Very few things generate more discussion for gamers than the release of a new platform, and we are at another crucial time with the planned releases of the Playstation 3 on Nov. 17 and the Nintendo Wii on Nov. 19.
And this has generated further discussion of regional lockouts. One of the aspects of gaming that has the most significant impact on global gaming and global game fan communities is this issue of regional codes. Not being a gamer myself, I'm most familiar with encountering regional codes on DVDs, with most DVDs only being available for viewing within a particular geographic region, with players that are from that specific region. The intention is to keep regional markets from stealing each others' business, especially since the value of DVDs and DVD players will shift from region to region.
As the Wikipedia page on regional lockout points out, this is also a way to stagger the release of content from one market to the next, without the markets being able to share content with each other. According to the site, Nintendo originated this type of behavior in video games.
However, earlier this year, Sony announced that the PS3 would not include regional codes, meaning that games could be shared globally.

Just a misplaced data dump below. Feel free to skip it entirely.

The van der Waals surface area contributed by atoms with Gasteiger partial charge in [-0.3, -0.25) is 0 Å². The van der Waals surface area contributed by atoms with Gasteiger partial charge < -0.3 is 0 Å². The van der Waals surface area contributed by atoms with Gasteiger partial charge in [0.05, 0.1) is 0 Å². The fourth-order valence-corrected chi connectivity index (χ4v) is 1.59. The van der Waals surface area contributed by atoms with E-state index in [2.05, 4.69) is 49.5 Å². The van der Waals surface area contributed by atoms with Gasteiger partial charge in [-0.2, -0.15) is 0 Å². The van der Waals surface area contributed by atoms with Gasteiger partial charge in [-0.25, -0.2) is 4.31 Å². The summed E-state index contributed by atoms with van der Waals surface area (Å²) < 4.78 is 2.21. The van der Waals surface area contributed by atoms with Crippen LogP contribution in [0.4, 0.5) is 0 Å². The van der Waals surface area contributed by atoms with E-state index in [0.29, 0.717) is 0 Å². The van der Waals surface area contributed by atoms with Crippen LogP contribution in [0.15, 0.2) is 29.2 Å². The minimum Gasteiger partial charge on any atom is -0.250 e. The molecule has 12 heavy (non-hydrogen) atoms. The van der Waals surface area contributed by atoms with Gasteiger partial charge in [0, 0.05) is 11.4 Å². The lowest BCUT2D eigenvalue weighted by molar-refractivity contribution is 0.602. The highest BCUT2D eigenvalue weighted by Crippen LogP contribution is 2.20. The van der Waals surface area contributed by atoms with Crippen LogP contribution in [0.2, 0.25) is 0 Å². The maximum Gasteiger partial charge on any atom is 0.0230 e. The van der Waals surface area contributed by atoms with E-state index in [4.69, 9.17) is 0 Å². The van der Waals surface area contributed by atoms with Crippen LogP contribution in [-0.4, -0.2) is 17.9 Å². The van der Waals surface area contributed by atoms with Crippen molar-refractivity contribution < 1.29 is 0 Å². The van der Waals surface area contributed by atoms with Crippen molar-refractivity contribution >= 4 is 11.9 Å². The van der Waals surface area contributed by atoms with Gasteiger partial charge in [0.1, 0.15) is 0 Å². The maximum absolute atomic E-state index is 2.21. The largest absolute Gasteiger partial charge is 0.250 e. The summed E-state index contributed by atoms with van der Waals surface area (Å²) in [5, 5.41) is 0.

As IGN points out, "the one caveat of this new region-free structure is that games made for specific regions' electical and TV standards may have problems on your TV set." This decision to go region-free is based on the development of an HDTV universal standard that's being planned for the coming years, making many of these arguments about differences in regional standards to be less important, but interesting in light of the recent lawsuit to decide exactly what high-definition really is.
Meanwhile, the debate about Wii rages on. A Nintendo Marketing VP told Wired that Wii will be region-free, but then others said that Wii would be region-encoded, with Nintendo confirming.
What difference will the PS3's commitment to a region-free standard make to users? Xbox 360 is almost completely region-locked, with a limited number of games not having regional-encoding. And it seems that the implications on global gaming culture will be felt more with a universal gaming standard in the future, causing a lot of shifts in how games are marketed and distributed on the producers' end and how the games are played and shared on the users' end.
Thanks to David Edery for cluing me in on this debate.